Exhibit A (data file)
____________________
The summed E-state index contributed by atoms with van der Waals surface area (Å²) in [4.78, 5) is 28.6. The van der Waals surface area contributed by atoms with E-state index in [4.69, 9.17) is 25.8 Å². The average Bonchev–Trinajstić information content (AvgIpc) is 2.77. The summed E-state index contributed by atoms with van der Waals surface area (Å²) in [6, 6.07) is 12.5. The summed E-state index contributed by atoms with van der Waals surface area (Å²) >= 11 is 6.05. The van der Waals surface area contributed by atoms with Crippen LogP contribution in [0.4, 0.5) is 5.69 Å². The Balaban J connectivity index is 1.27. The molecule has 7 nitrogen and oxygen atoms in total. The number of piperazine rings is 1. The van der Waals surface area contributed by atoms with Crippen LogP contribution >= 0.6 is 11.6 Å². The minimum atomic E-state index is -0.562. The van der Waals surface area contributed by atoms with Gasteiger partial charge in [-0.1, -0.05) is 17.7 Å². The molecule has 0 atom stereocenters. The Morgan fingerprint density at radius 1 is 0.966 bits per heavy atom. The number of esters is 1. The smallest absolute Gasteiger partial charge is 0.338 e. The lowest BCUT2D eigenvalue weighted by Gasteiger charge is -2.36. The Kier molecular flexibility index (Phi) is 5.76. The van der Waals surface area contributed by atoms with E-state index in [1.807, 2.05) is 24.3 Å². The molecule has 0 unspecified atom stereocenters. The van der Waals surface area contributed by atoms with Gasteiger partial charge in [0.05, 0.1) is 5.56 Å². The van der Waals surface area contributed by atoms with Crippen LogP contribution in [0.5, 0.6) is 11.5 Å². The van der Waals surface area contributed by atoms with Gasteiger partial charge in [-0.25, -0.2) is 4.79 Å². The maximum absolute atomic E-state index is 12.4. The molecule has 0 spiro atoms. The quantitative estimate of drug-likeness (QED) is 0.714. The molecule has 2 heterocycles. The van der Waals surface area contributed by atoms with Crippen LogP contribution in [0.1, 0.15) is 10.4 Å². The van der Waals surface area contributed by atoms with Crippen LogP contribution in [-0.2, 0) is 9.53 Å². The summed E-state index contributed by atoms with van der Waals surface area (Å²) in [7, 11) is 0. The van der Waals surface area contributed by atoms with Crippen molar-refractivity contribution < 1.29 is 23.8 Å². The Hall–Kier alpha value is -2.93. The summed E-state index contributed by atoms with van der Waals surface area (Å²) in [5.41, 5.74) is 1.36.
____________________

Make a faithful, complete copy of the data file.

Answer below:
The summed E-state index contributed by atoms with van der Waals surface area (Å²) in [4.78, 5) is 28.6. The van der Waals surface area contributed by atoms with E-state index in [4.69, 9.17) is 25.8 Å². The average Bonchev–Trinajstić information content (AvgIpc) is 2.77. The summed E-state index contributed by atoms with van der Waals surface area (Å²) in [6, 6.07) is 12.5. The summed E-state index contributed by atoms with van der Waals surface area (Å²) >= 11 is 6.05. The van der Waals surface area contributed by atoms with Crippen LogP contribution in [0.4, 0.5) is 5.69 Å². The Balaban J connectivity index is 1.27. The molecule has 7 nitrogen and oxygen atoms in total. The number of piperazine rings is 1. The van der Waals surface area contributed by atoms with Crippen LogP contribution >= 0.6 is 11.6 Å². The minimum atomic E-state index is -0.562. The van der Waals surface area contributed by atoms with Gasteiger partial charge in [-0.1, -0.05) is 17.7 Å². The molecule has 0 atom stereocenters. The Morgan fingerprint density at radius 1 is 0.966 bits per heavy atom. The number of esters is 1. The smallest absolute Gasteiger partial charge is 0.338 e. The lowest BCUT2D eigenvalue weighted by Gasteiger charge is -2.36. The Kier molecular flexibility index (Phi) is 5.76. The van der Waals surface area contributed by atoms with E-state index in [1.807, 2.05) is 24.3 Å². The molecule has 0 unspecified atom stereocenters. The van der Waals surface area contributed by atoms with Gasteiger partial charge in [0.05, 0.1) is 5.56 Å². The van der Waals surface area contributed by atoms with Crippen LogP contribution in [0.5, 0.6) is 11.5 Å². The van der Waals surface area contributed by atoms with Gasteiger partial charge in [-0.25, -0.2) is 4.79 Å². The maximum absolute atomic E-state index is 12.4. The molecule has 0 spiro atoms. The quantitative estimate of drug-likeness (QED) is 0.714. The molecule has 2 heterocycles. The van der Waals surface area contributed by atoms with Crippen LogP contribution in [0.1, 0.15) is 10.4 Å². The van der Waals surface area contributed by atoms with Crippen LogP contribution in [-0.2, 0) is 9.53 Å². The summed E-state index contributed by atoms with van der Waals surface area (Å²) in [7, 11) is 0. The van der Waals surface area contributed by atoms with Crippen molar-refractivity contribution < 1.29 is 23.8 Å². The Hall–Kier alpha value is -2.93. The summed E-state index contributed by atoms with van der Waals surface area (Å²) in [5.41, 5.74) is 1.36.